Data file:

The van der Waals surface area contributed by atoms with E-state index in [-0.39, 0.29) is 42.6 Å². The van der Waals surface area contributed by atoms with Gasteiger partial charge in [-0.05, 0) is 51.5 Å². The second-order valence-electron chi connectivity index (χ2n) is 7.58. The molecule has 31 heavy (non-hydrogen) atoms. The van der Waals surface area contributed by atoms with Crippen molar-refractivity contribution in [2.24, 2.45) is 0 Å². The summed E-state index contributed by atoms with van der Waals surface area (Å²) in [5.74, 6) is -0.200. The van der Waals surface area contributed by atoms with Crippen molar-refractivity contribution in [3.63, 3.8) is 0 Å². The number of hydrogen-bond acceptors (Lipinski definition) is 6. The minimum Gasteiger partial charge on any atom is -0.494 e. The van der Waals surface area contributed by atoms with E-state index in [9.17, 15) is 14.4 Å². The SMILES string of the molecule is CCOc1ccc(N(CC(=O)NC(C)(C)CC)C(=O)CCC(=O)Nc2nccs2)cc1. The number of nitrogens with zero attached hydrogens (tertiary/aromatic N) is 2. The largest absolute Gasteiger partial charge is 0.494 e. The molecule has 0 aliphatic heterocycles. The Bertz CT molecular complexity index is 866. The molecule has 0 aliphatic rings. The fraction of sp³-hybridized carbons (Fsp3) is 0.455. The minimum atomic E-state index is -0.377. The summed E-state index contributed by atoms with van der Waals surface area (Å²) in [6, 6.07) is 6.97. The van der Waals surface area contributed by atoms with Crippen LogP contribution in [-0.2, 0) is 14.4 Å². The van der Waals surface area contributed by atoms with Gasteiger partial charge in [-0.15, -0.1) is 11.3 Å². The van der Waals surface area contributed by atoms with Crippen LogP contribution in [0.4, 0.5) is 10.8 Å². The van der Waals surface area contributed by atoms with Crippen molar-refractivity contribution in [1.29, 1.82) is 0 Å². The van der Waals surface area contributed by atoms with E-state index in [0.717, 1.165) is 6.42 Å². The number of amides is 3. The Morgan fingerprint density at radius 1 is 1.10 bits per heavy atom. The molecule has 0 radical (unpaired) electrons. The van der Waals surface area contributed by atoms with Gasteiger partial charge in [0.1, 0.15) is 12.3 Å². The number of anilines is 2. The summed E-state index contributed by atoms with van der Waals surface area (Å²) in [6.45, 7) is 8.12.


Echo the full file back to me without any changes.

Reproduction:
The van der Waals surface area contributed by atoms with E-state index in [-0.39, 0.29) is 42.6 Å². The van der Waals surface area contributed by atoms with Gasteiger partial charge in [-0.05, 0) is 51.5 Å². The second-order valence-electron chi connectivity index (χ2n) is 7.58. The molecule has 31 heavy (non-hydrogen) atoms. The van der Waals surface area contributed by atoms with Crippen molar-refractivity contribution in [2.24, 2.45) is 0 Å². The summed E-state index contributed by atoms with van der Waals surface area (Å²) in [5.74, 6) is -0.200. The van der Waals surface area contributed by atoms with Crippen molar-refractivity contribution in [3.63, 3.8) is 0 Å². The number of hydrogen-bond acceptors (Lipinski definition) is 6. The minimum Gasteiger partial charge on any atom is -0.494 e. The van der Waals surface area contributed by atoms with E-state index in [9.17, 15) is 14.4 Å². The SMILES string of the molecule is CCOc1ccc(N(CC(=O)NC(C)(C)CC)C(=O)CCC(=O)Nc2nccs2)cc1. The number of nitrogens with zero attached hydrogens (tertiary/aromatic N) is 2. The largest absolute Gasteiger partial charge is 0.494 e. The molecule has 0 aliphatic heterocycles. The Bertz CT molecular complexity index is 866. The molecule has 0 aliphatic rings. The fraction of sp³-hybridized carbons (Fsp3) is 0.455. The minimum atomic E-state index is -0.377. The summed E-state index contributed by atoms with van der Waals surface area (Å²) in [6, 6.07) is 6.97. The van der Waals surface area contributed by atoms with Crippen LogP contribution in [-0.2, 0) is 14.4 Å². The van der Waals surface area contributed by atoms with Gasteiger partial charge in [-0.15, -0.1) is 11.3 Å². The van der Waals surface area contributed by atoms with Crippen LogP contribution in [0.4, 0.5) is 10.8 Å². The van der Waals surface area contributed by atoms with Crippen molar-refractivity contribution in [1.29, 1.82) is 0 Å². The van der Waals surface area contributed by atoms with E-state index in [0.717, 1.165) is 6.42 Å². The number of amides is 3. The Morgan fingerprint density at radius 1 is 1.10 bits per heavy atom. The molecule has 0 radical (unpaired) electrons. The van der Waals surface area contributed by atoms with Gasteiger partial charge in [0.1, 0.15) is 12.3 Å². The number of anilines is 2. The summed E-state index contributed by atoms with van der Waals surface area (Å²) in [6.45, 7) is 8.12.